Set in a historic building in the Brera district, the chain’s latest outpost builds on the same travel and transport concept established across its other outlets – including eight in Milan and another in Turin.
But Masquespacio wanted to take this idea to the next level for the new restaurant by drawing on the visual language of sci-fi and space tourism.
“We proposed approaching the travel concept as a trip to the future,” said Masquespacio co-founder Christophe Penasse.
“When you enter Ichi, it’s like entering a capsule-like spaceship travelling through light, where you will disconnect from reality in order to get in touch with the food.”
Masquespacio completely redeveloped the layout of the 80-square-metre site – previously another restaurant – creating a central dining area along with a tunnel where diners can observe some of the sushi-making process.
A pick-up bar close to the entrance was added to separate the circulation routes of take-away customers and diners.
The tunnel motif was developed as a way to express the idea of travel and make a reference to Japan without falling into cliches.
“Some elements were incorporated to remind the customer of Japan, like the huge lighting circles, although we tried to avoid making typical references to Japan such as using wooden structures,” Penasse explained.
The tunnel motif also informed the circular and cylindrical details that pop up throughout the space across seat backs, bar stools and decorative elements such as the circular feature light in the main dining area.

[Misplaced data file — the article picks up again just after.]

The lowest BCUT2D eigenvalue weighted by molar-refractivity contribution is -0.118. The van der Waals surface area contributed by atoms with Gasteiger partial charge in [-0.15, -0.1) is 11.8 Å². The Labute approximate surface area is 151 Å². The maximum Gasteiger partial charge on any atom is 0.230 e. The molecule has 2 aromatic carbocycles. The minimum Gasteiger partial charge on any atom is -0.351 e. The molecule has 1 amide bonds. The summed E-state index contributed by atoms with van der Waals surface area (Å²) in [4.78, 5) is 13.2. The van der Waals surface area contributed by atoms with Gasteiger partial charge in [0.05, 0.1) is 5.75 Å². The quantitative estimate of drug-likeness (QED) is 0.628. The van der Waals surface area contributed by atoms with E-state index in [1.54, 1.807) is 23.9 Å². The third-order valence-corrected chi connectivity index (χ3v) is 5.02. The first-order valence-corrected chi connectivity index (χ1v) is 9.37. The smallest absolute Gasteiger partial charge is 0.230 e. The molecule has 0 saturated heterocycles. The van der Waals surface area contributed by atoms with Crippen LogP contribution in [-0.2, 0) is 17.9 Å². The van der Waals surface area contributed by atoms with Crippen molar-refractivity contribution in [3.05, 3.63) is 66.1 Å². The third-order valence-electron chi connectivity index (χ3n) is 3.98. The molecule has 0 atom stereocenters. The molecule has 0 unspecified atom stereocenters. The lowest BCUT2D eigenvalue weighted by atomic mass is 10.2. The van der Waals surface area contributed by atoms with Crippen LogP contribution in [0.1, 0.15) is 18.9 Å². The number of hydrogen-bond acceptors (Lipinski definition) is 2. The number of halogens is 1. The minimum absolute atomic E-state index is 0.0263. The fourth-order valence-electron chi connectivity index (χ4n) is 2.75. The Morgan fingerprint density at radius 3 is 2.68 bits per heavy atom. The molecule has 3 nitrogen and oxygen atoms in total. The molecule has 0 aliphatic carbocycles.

“The shapes and forms give the project the futuristic look that it needed,” the designer said.
Masquespacio opted for a simple and restrained material palette that includes glass and micro-cement, which was used along with fully integrated tables and seating to create a seamless look reminiscent of a spaceship.
The restaurant’s custom-made furniture brings in another reference to transport design tropes. “You can recognise it as a reinterpretation of the seating in a station and especially on a train,” Penasse explained.
The interior is finished in neutral shades of beige and off-white but is cast in different vivid colours thanks to the LED lighting system that is integrated into the walls, ceilings and even the table tops.
The lights alternate between shades of blue, green, purple and peach at variable speeds and, according to Penasse, create a veritable “explosion of colour”.
Although based in Spain, Masquespacio has completed a number of projects in Italy in recent years.
The photography is by Luis Beltran.